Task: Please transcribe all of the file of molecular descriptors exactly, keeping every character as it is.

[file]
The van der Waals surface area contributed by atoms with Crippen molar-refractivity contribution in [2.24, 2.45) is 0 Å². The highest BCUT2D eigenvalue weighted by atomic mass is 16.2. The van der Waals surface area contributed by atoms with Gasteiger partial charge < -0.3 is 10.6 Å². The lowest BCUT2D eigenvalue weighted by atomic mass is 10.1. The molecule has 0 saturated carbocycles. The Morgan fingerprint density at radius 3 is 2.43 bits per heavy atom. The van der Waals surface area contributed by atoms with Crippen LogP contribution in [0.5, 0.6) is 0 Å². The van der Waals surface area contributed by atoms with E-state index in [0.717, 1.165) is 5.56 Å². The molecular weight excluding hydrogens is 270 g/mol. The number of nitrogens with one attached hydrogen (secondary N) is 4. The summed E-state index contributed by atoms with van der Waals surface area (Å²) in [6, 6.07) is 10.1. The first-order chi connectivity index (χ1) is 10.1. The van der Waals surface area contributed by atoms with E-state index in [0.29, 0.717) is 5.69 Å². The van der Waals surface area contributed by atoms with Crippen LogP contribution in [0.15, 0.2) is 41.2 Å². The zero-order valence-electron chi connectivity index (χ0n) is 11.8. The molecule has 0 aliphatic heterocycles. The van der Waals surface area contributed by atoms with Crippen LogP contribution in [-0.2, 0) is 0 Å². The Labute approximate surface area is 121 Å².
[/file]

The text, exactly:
The van der Waals surface area contributed by atoms with Crippen molar-refractivity contribution in [2.24, 2.45) is 0 Å². The highest BCUT2D eigenvalue weighted by atomic mass is 16.2. The van der Waals surface area contributed by atoms with Gasteiger partial charge < -0.3 is 10.6 Å². The lowest BCUT2D eigenvalue weighted by atomic mass is 10.1. The molecule has 0 saturated carbocycles. The Morgan fingerprint density at radius 3 is 2.43 bits per heavy atom. The van der Waals surface area contributed by atoms with Crippen LogP contribution in [0.5, 0.6) is 0 Å². The van der Waals surface area contributed by atoms with E-state index in [0.717, 1.165) is 5.56 Å². The molecular weight excluding hydrogens is 270 g/mol. The number of nitrogens with one attached hydrogen (secondary N) is 4. The summed E-state index contributed by atoms with van der Waals surface area (Å²) in [6, 6.07) is 10.1. The first-order chi connectivity index (χ1) is 10.1. The van der Waals surface area contributed by atoms with E-state index in [0.29, 0.717) is 5.69 Å². The van der Waals surface area contributed by atoms with Crippen LogP contribution in [0.15, 0.2) is 41.2 Å². The zero-order valence-electron chi connectivity index (χ0n) is 11.8. The molecule has 0 aliphatic heterocycles. The van der Waals surface area contributed by atoms with Crippen LogP contribution in [-0.2, 0) is 0 Å². The Labute approximate surface area is 121 Å².